History


Muhammad


According to Muslims, in AD 610 Allah sent a message to Muhammad telling him that he was chosen to be a prophet. At various points from this time until the end of his life, Muhammad received verbal messages that he believed came directly from God.
Among the things Muhammad said he was told is that there is only one God. This idea was unusual for Arabs at the time, for most believed in many gods. Many people in Muhammad's home town of Mecca disliked this new religion because of that belief. The hostility towards Islam led Muhammad to believe that he and others who practised the religion might be in danger. Therefore he encouraged his followers to leave Mecca for the nearby city of Medina. Muhammad's personal journey to Medina, known as hijrah in Arabic, ended on 24 September 622. This date is considered the starting point of Islamic history.



Division and Spread of Islam


Muhammad eventually persuaded many people to practise Islam, including citizens of Mecca. By the time of his death in AD 632, Muhammad had united most of Arabia under the religion. Nevertheless, Muslims soon divided over the issue of who should rightfully follow Muhammad as their leader. Some Muslims insisted that Muhammad had chosen his son-in-law ʿAli as his successor. Others disagreed. ʿAli became the Muslim leader, or caliph, in 656, but he was murdered in 661. After his death, his followers formed the Shiʿah branch of Islam. They maintained that Muslim leadership belonged to ʿAli's descendants alone. The Muslims who disputed this claim became the Sunnites. The differences in beliefs between the two groups developed over time.
Despite the leadership struggle, Muslims began to spread their religion far beyond Arabia in the years after Muhammad's death. During the 600s and 700s lands from the western Mediterranean region to central Asia were made part of a Muslim empire. Although the Qurʾan forbids using force to convert people to Islam, holy wars called jihads were fought to gain political control over societies so that they could be run using Islamic principles.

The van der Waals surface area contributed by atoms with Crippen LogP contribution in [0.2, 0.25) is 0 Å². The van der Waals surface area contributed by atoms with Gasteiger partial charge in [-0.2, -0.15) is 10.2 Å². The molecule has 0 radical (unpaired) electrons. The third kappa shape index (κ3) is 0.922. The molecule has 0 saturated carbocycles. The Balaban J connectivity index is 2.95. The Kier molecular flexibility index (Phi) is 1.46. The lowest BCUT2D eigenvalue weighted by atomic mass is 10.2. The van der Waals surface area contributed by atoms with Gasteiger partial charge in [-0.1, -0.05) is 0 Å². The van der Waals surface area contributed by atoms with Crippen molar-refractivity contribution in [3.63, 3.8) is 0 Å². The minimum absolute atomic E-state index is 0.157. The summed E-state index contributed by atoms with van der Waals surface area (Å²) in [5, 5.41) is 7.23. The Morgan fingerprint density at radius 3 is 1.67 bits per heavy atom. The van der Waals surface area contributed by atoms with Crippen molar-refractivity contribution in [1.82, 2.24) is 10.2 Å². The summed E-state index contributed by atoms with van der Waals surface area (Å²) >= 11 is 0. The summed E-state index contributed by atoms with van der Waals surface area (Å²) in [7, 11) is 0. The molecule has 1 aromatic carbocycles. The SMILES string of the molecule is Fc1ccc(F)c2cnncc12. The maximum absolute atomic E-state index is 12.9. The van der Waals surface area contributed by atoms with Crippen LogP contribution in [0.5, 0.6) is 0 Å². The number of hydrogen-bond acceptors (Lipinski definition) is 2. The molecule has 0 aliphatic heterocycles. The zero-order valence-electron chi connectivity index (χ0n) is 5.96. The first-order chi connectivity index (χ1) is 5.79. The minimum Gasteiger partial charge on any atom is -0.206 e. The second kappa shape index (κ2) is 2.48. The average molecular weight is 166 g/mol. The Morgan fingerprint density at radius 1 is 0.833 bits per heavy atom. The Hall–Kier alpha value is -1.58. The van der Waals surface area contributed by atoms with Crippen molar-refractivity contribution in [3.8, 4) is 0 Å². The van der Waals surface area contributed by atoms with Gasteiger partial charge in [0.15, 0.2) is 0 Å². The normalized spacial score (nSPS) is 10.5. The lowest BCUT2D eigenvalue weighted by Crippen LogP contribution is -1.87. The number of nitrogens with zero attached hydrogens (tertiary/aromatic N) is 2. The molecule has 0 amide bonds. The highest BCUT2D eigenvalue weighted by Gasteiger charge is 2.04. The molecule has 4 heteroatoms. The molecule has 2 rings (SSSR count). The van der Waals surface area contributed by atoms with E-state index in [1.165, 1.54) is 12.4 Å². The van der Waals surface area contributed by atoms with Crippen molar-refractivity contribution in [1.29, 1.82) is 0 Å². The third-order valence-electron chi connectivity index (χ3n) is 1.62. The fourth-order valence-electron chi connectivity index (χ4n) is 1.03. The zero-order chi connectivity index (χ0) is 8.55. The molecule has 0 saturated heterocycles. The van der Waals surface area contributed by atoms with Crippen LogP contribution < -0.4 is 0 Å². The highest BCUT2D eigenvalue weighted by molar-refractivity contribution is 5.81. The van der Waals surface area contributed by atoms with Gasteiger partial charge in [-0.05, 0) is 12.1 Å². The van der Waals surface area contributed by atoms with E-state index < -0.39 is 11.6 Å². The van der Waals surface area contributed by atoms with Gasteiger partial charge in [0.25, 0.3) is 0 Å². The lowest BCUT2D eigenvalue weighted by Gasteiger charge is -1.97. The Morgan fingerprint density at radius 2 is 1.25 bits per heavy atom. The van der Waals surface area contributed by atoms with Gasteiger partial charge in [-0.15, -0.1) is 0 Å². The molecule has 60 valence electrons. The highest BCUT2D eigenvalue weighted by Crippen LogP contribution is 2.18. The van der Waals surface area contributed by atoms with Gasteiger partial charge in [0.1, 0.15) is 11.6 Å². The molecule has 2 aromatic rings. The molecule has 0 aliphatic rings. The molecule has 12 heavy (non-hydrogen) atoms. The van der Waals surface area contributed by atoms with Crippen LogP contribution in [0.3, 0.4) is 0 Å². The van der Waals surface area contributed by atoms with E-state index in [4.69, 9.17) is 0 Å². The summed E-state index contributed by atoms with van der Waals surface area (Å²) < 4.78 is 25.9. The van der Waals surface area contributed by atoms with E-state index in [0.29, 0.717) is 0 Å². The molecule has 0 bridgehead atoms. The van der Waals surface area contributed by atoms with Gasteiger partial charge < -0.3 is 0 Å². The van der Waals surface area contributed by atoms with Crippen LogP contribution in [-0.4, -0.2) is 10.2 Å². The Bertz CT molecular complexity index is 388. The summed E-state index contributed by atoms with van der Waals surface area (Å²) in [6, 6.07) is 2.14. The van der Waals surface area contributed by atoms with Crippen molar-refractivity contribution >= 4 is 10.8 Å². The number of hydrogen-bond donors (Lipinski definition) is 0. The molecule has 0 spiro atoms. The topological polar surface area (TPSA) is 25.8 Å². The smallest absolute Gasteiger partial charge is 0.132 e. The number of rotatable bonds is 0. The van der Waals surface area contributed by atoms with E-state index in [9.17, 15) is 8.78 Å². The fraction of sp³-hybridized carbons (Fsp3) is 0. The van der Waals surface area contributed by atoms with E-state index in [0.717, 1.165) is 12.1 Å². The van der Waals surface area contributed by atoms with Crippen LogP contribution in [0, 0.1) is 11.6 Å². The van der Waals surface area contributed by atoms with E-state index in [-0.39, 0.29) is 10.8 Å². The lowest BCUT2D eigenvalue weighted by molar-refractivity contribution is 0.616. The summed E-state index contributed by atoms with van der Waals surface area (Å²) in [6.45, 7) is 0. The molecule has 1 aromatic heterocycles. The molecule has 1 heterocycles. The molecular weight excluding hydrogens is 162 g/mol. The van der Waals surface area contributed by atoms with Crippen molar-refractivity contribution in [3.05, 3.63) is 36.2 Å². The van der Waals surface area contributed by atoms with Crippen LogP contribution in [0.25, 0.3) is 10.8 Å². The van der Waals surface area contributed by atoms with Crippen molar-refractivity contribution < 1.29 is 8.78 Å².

In the 1000s the Turks began their rise as an Islamic power. Invading from central Asia, the Seljuk Turks defeated the Christian Byzantine Empire in a major battle in what is now Turkey in 1071. In the same year they seized control of the holy city of Jerusalem from the Egyptians. The Seljuks angered Christians by refusing to allow them to visit holy sites in the land they controlled. Over the next two centuries, Muslim powers fought off Christian attempts to win back the Holy Land in a series of wars known as the Crusades. In the 1200s another group of Turks, the Ottomans, began a Muslim empire that delivered a final defeat to the Byzantines in 1453. The Ottoman Empire eventually ruled over North Africa, the Middle East and south-eastern Europe for hundreds of years.



Islam in Modern Times


During the 1800s and 1900s the political power of Islamic leaders decreased as Western powers colonised Muslim nations for the purpose of trade. However, Muslims drew together more as a community in the face of colonisation. In the 1900s this sense of unity helped many Muslim countries in their struggles to gain political independence.
In the early 1900s a unique version of Islam arose in the United States. It was known as the Nation of Islam. Its main idea was that all non-white races should unite to form one nation. The religion drew many African American followers, especially in the 1960s. Its best-known leader was Malcolm X. By the mid-1980s many members had left the group to join the mainstream Muslim community.
In recent years Islam has been one of the fastest-growing world religions. Muslims in some parts of the world have resisted changes brought about by Western ways. Some see the influence of the West as leading to a loss of traditional Muslim values. In Iran a revolution brought Islamic religious leaders to power in 1979. Islam has had a strong influence on government as well as on the everyday lives of believers in other countries as well.

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PostSubject: Re: ISLAM RELIGION   Tue Jun 09, 2015 8:16 pm

Introduction


With an estimated 1.2 billion followers worldwide, the religion of Islam ranks second only to Christianity in number of believers. Islam was founded by the prophet Muhammad in Arabia during the early AD 600s. The Arabic word Islam means ‘submission to Allah (God)'. Followers of Islam are called Muslims, meaning ‘those who submit'. Most Muslims live in countries in North Africa, the [url=http://religion.forum-motion.com/ebcid:com.britannica.oec2.identifier.ArticleIdentifier?articleId=441062&library=EBK&query=null&title=Middle East#9441062.toc][/url]Middle East and southern and central Asia.